[Summary: The head of the Greek forces was the proud king Agamemnon. He had killed his own daughter, Iphigenia, in order to appease the goddess Artemis (big sister of Apollo, and one of the children of Zeus and Leto), who was angry with Agamemnon and so, had stalled the Greek forces on the coast, at Aulis. In order to set sail for Troy they needed a favorable wind, but Artemis ensured the winds would fail to cooperate until Agamemnon had satisfied her -- by performing the required sacrifice of his own daughter. Once Artemis was satisfied, the Greeks set sail for Troy where to fight the Trojan War.]
Agamemnon did not stay in the good graces of either of the children of Leto for long. He soon incurred the wrath of her son, Apollo. In revenge, Apollo the mouse god caused an outbreak of plague to lay the troops low.
Agamemnon and Achilles had received the young women Chryseis and Briseis as prizes of war or war brides. Chryseis was the daughter of Chryses, who was a priest of Apollo. Chryses wanted his daughter back and even offered a ransom, but Agamemnon refused. Calchas the seer advised Agamemnon on the connection between his behavior toward the priest of Apollo and the plague that was decimating his army. Agamemnon had to return Chryseis to the priest of Apollo if he wanted the plague to end.
After much Greek suffering, Agamemnon agreed to the recommendation of Calchas the seer, but only on condition that he take possession of the war prize of Achilles -- Briseis -- as a replacement.
A minor point to think about: When Agamemnon had sacrificed his daughter Iphigenia, he hadn't required his fellow Greek aristocrats to give him a new daughter.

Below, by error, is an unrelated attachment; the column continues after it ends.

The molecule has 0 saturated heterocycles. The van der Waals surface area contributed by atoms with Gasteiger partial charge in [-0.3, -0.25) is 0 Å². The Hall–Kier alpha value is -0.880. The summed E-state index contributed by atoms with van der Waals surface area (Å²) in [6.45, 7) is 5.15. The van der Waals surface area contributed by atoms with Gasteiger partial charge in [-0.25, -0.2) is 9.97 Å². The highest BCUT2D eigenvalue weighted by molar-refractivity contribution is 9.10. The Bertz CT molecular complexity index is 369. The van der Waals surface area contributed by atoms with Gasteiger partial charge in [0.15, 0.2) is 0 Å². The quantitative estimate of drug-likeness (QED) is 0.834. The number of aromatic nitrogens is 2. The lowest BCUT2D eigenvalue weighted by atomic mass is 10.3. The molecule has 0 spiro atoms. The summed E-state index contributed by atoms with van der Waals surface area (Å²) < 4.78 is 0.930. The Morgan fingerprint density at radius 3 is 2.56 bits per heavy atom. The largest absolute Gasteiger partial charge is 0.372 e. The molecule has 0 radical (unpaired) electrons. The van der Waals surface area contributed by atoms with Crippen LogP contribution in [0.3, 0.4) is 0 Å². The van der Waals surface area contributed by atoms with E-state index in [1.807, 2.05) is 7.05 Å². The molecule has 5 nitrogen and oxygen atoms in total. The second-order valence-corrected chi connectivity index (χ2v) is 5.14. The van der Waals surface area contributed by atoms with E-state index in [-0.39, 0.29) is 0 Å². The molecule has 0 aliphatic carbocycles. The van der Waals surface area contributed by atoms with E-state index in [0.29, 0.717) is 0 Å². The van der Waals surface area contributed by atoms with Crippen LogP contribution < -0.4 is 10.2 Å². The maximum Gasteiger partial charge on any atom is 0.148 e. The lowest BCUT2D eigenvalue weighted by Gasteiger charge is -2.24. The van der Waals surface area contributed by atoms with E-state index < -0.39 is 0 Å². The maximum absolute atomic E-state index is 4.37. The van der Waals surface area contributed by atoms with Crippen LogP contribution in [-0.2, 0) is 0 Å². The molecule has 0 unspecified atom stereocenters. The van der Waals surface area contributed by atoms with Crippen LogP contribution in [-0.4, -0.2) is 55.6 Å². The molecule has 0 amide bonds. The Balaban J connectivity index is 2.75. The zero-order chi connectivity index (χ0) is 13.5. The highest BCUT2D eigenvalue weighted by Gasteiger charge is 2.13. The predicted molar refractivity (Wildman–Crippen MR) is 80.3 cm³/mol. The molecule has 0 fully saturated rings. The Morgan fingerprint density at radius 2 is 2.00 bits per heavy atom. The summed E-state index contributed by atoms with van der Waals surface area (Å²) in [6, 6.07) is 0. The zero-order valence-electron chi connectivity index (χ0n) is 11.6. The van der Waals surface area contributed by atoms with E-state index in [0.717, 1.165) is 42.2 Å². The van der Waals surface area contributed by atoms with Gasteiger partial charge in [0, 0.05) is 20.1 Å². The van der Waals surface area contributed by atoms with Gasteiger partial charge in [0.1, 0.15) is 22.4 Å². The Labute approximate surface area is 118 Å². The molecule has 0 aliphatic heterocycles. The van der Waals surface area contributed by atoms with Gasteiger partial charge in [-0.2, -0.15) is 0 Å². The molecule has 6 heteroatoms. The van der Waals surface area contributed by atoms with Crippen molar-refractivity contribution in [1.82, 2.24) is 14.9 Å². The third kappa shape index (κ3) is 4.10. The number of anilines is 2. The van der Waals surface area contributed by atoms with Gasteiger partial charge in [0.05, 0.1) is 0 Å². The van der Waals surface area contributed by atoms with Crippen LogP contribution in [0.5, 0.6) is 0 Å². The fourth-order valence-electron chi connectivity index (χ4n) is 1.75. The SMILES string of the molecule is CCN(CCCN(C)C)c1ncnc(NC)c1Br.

No one could stop Agamemnon. Achilles was enraged. The honor of the leader of the Greeks, Agamemnon, had been assuaged, but what about the honor of the greatest of the Greek heroes -- Achilles? Following the dictates of his own conscience, Achilles could no longer cooperate, so he withdrew his troops (the Myrmidons) and sat on the sidelines.
With the help of fickle gods, the Trojans began to inflict heavy personal damages on the Greeks, as Achilles and the Myrmidons sat on the sidelines. Patroclus, Achilles' friend (or lover), persuaded Achilles that his Myrmidons would make the difference in the battle, so Achilles let Patroclus take his men as well as Achilles' personal armor so that Patroclus would appear to be Achilles in the battlefield.
It worked, but since Patroclus was not so great a warrior as Achilles, Prince Hector, the noble son of Trojan King Priam, struck Patroclus down. What even Patroclus' words had failed to do, Hector accomplished. The death of Patroclus spurred Achilles into action and armed with a new shield forged by Hephaestus, the blacksmith of the gods (as a favor for Achilles' sea goddess mother Thetis) Achilles went into battle.
Achilles soon avenged himself. After killing Hector, he tied the body to the back of his war chariot, The grief-maddened Achilles then dragged Hector's corpse through the sand and dirt for days. In time, Achilles calmed down and returned the corpse of Hector to his grieving father.
In a later battle, Achilles was killed by an arrow to the one part of his body Thetis had held when she had dipped the baby Achilles into the River Styx to confer immortality. With Achilles' death, the Greeks lost their greatest fighter, but they still had their best weapon.